What is bronchiolitis?
Bronchiolitis is a common respiratory infection affecting babies and young children up to two years of age. It affects up to one in three babies during the bronchiolitis season (November to March) in the UK and causes problems with breathing and feeding.
What is the cause of bronchiolitis?
Bronchiolitis is caused by viruses. The most common virus is respiratory syncytial virus (RSV). RSV is spread by tiny water droplets and thrives in the nose and throat. It causes the smallest airways in the lungs to become swollen and full of mucus. This can make it more difficult for your baby to breathe and feed.
Babies at higher risk of developing a more serious illness are those born prematurely or with lung or heart conditions.
Can I prevent bronchiolitis?
No. The virus that causes bronchiolitis in babies also causes coughs and colds in older children and adults, so it is very difficult to prevent.
What are the symptoms of bronchiolitis?
Bronchiolitis starts with cold symptoms such as a runny nose, rasping, and persistent dry cough.
Your baby may develop a mild temperature for two to three days. If your baby has a temperature give him or her paracetamol (for example, Calpol or Disprol). You must follow the instructions that come with the paracetamol carefully.
Fast breathing, difficulty breathing and wheezing (high pitched whistle noise) may develop.
Sometimes, in very young babies, bronchiolitis may cause them to have brief pauses in their breathing.
As breathing becomes more difficult, your baby may not be able to take the usual amount of milk by breast or bottle. You may notice fewer wet nappies than usual.
- Your baby may be sick after feeding and become irritable.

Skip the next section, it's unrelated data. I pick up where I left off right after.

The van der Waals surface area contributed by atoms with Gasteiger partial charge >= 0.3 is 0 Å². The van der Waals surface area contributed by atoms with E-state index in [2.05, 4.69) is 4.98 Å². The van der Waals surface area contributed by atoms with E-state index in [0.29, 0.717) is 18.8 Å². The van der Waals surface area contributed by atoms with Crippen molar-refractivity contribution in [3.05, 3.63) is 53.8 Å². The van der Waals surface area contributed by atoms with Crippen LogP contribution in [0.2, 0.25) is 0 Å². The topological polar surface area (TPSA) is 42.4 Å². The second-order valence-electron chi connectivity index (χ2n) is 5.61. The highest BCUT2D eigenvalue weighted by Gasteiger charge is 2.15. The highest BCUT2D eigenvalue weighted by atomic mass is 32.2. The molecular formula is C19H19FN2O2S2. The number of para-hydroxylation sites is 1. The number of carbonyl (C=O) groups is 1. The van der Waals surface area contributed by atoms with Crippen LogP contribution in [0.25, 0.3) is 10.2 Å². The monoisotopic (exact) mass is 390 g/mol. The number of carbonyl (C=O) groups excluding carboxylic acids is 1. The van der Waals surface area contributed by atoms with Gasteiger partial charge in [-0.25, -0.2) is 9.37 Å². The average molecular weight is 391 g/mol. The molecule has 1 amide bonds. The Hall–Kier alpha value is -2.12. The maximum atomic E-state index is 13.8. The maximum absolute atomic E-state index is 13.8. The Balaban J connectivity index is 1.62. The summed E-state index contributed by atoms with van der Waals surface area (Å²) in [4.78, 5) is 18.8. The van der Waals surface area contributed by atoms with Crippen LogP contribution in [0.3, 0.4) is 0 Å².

The muscles in between the ribs suck in with each breath leading to more difficulty with feeding.
Bronchiolitis is caused by a virus so antibiotics won’t help.
Make sure your baby is not exposed to tobacco smoke. Passive smoking can seriously damage your baby’s health. It makes breathing problems like bronchiolitis worse.
How long does bronchiolitis last?
Most babies with bronchiolitis get better within about two weeks. They may still have a cough for a few more weeks.
Your baby can go back to nursery as soon as he or she is well enough (that is feeding normally and with no difficulty breathing).
There is usually no need to see your doctor if your baby is recovering well. If you are worried about your baby’s progress, discuss this with your doctor or health visitor.
The cough may last for up to six weeks.
When should I get advice?
Contact your GP if:
- You are worried about your baby.
- Your baby is having difficulty breathing.
- Your baby is taking less than half his or her usual feeds over two to three feeds, or has no wet nappy for 12 hours.
- Your baby has a high temperature.
- Your baby seems very tired or irritable.
When should I call an ambulance?
- If your child has a lot of difficulty in breathing.
- If your child becomes floppy, agitated or confused.
- If your child’s lips or face become pale or blue.
During coronavirus (COVID-19)